Ashburton Guardian. Magna est Veritas et Prævalebit. WEDNESDAY, JULY 24, 1889. THE WHEAT SUPPLY.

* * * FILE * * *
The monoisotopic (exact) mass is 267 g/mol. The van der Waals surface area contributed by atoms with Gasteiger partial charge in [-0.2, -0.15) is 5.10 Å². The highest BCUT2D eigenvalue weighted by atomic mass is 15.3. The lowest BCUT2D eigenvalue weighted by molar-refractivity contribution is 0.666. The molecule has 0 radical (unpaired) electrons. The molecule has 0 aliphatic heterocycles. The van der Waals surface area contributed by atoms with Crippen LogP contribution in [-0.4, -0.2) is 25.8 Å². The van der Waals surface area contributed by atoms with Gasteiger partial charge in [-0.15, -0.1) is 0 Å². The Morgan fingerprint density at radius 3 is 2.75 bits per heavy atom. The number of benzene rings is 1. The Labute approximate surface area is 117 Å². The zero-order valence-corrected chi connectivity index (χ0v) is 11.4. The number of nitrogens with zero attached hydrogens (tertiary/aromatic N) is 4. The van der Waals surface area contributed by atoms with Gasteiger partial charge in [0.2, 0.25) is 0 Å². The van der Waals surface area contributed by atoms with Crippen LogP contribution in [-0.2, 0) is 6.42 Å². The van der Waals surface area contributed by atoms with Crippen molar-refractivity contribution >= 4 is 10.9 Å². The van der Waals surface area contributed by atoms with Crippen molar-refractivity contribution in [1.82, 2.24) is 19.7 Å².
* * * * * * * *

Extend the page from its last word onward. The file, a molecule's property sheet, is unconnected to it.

An Ellesmere farmer has elicited from Mr G. G, Stead some information respecting the production and disposal of New Zealand wheat that is worthy of careful perusal by wheat growers and others interested m the trade. The cause of the enquiry being made was that m the Financial Statement the difference betweeen the production and the export of wheat for the last two years amounts to an average of about 10 bushels a head of the population each year. Mr Stead gives official statistics of the production one exportsof wheat for the six years end ing December 31, 1888, amounting to a total of 46,980,486 bushels, and exports of wheat and flour as wheat equal to 14,509,946 bushels, The other means by which the wheat haß been disposed of, according to Mr Stead's estimates, are — heconds and screenings, 2 per cent on the estimated yield, 988,609 bushels ; damaged wheat used as pig-feed 1,000,000 (principally after the wet harvests of 1888-4); geed wheat for 1,822,842 acres during the six seasons, at 11 bushels per acre, 2,734,263 bushels | making the total quantity of wheat disposed of by export, seed, and cattle feed, of 19,180,818 bushels, and leaving ft balance to be accounted for of 27,749,668 bushels. Taking the average population of the colony, inoluding Maoris, during the six years at 645,000, this quantity means the consumption by each man, woman and child m New Zealand of 7*16 bushels per annum. This quantity is much ib excess of the known consumption m any part of the world, and Mr btead, therefore, can only assume that tho estimates of our producers at the time the statistics are taken are more or less exaggerated. Mr btead states " that the Government Statists, both here and m some of the other colonies, constantly fall into error through estimating the requirements of their respective colonies from an assumed consumption per head based upon the yields of wheat, as shown by their agricultural statistics. Nothing can be more mischievous than to base the requirements of a country upon such fallacious data, and I was aware at that time that it was on such unsound premises the New South Wales statist estimated the import requirements of that colony for the current year to be six and a half million bushels of wheat. Unfortunately, farmers m Canterbury were misled into relying upon these exaggerated figures, and upon ill-advised assurances that California had no wheat to spare, insteap of heeding the friendly warning that was given them at the time. The result we see m our overfilled granaries." Without entering upon the question of the influence whioh the figureß have upon prices, we must say that it has been .quite open to the Government statisticions at any time during the last six years— or previously, for their is no reason to suppose that these over-statements are confined to recent years — and steps should have been taken to secure something like accuracy m the returns. Last harvest some gleam of the possibility of error seems to have struck the Department, and the extreme of nndbr-estimating the yield was rushed into. Unless these figures have some approach to accuracy they are worse than valueless— they aie misleading.